But the despondency that has engulfed front-line teams, especially in areas, and not just London, that have been plunged back into Tier 3 lockdown after a few short weeks of Tier 2 reprieve or in Tier 3 regions that have had hopes of a Tier 2 escape dashed, cannot be underestimated.

Teams had built themselves up for Christmas trading and will now be idle. What politicians don’t seem to realize is that these people want to work, want to deliver a good time for the public. With hospitality having lost almost 300,000 jobs between February and November, and almost twice as many as any other sector, that deflation will also be tinged with fear for their livelihoods.

More redundancies are inevitable, but the challenge for leaders is how to look after and lift the spirits of those going back onto furlough. One of the big lessons of the first lockdown was how teams remained engaged, with management adopting group Zoom calls and other imaginative ways to stay in touch remotely.

This time it will be harder, but maintaining a sense of unity and shared purpose will be vital – and is something that the sector can and should take forward into hopefully happier times ahead. Trust and resilience are virtues that are going to be required in large doses.

The former, of course, is something undoubtedly in short supply when it comes to attitudes to our political leaders. The anger that has been simmering since end of summer is turning venomous. In every part of Britain, hospitality feels betrayed.

Keeping that sector unity in political matters will be just as important as within individual companies. The sense of solidarity across the sector has been one of the plus points to come out of the pandemic.

The Cabinet may be collectively deaf, but there are backbenchers that are sympathetic to hospitality’s plight and need to be kept fed with fresh data and arguments to challenge Government.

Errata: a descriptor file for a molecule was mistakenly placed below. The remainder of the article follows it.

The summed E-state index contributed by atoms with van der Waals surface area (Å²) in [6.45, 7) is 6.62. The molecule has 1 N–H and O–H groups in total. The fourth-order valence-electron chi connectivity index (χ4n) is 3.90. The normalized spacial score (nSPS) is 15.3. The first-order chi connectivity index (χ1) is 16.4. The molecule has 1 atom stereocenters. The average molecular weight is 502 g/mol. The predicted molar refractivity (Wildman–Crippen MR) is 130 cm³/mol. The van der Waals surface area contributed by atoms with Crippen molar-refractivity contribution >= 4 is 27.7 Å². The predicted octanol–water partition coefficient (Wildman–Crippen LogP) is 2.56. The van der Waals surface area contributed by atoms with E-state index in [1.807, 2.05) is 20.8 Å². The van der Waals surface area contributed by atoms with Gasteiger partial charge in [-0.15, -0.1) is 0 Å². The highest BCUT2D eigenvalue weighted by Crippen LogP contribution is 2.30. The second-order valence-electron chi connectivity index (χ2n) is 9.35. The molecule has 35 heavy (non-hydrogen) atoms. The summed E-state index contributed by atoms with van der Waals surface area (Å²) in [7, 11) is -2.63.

Where the industry can find some hope for next year and the post-vaccine world is with the public. Although not all are fans of pubs and restaurants, given their propensity to support enthusiastically lockdown measures, enough of them have shown, both during Eat Out To Help Out month and in the run up to the last national lockdown, they are keen to get out to eat and drink.

Demand for hospitality is there, although understanding how consumer tastes and habits will have changed is important to understand. With delivery and takeaway businesses filling the void and shiny new drive-thrus popping up across the land, how much convenience and the digital-world will shape decision-making remains to be seen.

Consumers will also need reassuring, and some hygiene practices will become engrained in the new experience. As Danny Meyer also said in that conversation with Hawksmoor’s Will Beckett and I: “Safety is the new hospitality….and ambience.” Operators need to be on the customers’ side.

First published in MCA on December 18, 2020 " target="_blank">